CSUF professor studies oarfish remains

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The Oarfish which washed up on shore was is 14- feet-long and can weight up to 600 lbs. PHOTO COURTESY OF CSUF
The Oarfish which washed up on shore was is 14- feet-long and can weight up to 600 lbs.
PHOTO COURTESY OF CSUF

Cal State Fullerton researcher Misty Paig-Tran, Ph.D., is studying the remains of a 14-foot giant oarfish, a rare deep-sea creature that attracted national media attention when it washed up on an Oceanside shore last week.

Paig-Tran, an associate professor of biology at CSUF, was able to get in contact with Suzanne Kohin of the National Oceanographic and Atmospheric Administration (NOAA) who was first on the scene and secured the body of the rare bony fish for study on campus.

The NOAA agreed to let her have the fish when they were finished with it. Tran called the discovery a “gratuitous accident.”

Paig-Tran specializes in biomechanics and asks biological questions about organisms and about how their form affects their function. She uses engineering techniques to test her hypothesis.

“For this fish, because I’m a biomechanist I’m interested in why deep-sea fishes have very what we call unmineralized skeletons, which means that unlike the bone you or I have, this bone is very soft in nature,” Paig-Tran said.

Deep-sea fishes have very gelatinous, flaccid skeletons. Tran said she wants to explore how that benefits a fish swimming in the crushing depths.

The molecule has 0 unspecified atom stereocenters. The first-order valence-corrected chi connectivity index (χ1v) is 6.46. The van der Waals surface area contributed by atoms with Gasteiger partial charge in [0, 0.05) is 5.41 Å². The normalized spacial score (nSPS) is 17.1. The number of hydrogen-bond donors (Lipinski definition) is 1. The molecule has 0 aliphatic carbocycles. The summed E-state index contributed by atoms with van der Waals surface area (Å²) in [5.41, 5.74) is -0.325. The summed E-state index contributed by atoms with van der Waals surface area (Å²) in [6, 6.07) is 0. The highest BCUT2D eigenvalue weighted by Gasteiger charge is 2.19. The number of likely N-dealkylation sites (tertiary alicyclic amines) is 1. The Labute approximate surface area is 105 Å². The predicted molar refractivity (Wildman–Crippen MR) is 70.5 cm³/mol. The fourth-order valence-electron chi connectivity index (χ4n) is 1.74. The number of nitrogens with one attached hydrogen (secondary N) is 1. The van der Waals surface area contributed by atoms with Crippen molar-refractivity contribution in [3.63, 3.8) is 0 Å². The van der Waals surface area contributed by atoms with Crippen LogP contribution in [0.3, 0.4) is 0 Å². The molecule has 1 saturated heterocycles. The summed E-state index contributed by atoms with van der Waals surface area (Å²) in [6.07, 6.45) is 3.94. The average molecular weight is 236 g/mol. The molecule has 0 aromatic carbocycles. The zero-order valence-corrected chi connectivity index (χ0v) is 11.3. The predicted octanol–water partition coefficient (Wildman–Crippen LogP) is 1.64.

Her current research deals with the structure and function of deep-sea fishes.

The giant serpent-like oarfish is a deep-water fish for the most part.

It was first described in 1772, but it has been rarely seen because it lives at considerable depths. Oarfish are thought to reside in depths around 3,300 feet (1,000 meters) according to National Geographic.

“It’s one of the longest fishes in the world and certainly the longest fish that has a bony skeleton,” Paig-Tran said.

They can grow up to 56 feet and weigh up to 600 pounds.

Paig-Tran will take pieces of the fish’s skeleton and test it with engineering techniques called materials testing.

“I’m going to look at the properties of that material to see how hard it is, for example, how flexible it is, and to answer questions about how fishes can move in the deep with such a jelly-like structure,” Paig-Tran said.

She said it is too early to tell whether the fish she is studying is related to the 18-foot oarfish found dead in Catalina just five days prior to the incident in Oceanside.

“Certainly, this isn’t the first time that multiple oarfish have surfaced at once so it’s possible that they’re linked—there’s actually been a third stranding of an oarfish down in Cabo so that’s very far from where these two oarfish were linked,” Paig-Tran said.

Paig-Tran will have a better idea of what exactly happened to the fish once the autopsy is complete within the next six months.

She said the oarfish is in relatively good condition. It was fresh—not decayed—and with no external trauma when they found it.

She said it is a long process–the oarfish has undergone a series of X-rays and will order computed tomography scans (CT) in the following weeks.

Tran said they are going to get CT scans of the fish itself before they cut into it to know exactly what the internal structure looks like before they begin dissection.

“Once that gets completed then we’ll start to slowly go through this from the head down to the tail systematically in order to try to figure out what was the cause of death and to guess some of these structures that we’re interested in looking at,” Paig-Tran said.

The oarfish was carrying hundreds of thousands of unfertilized eggs when it washed ashore.

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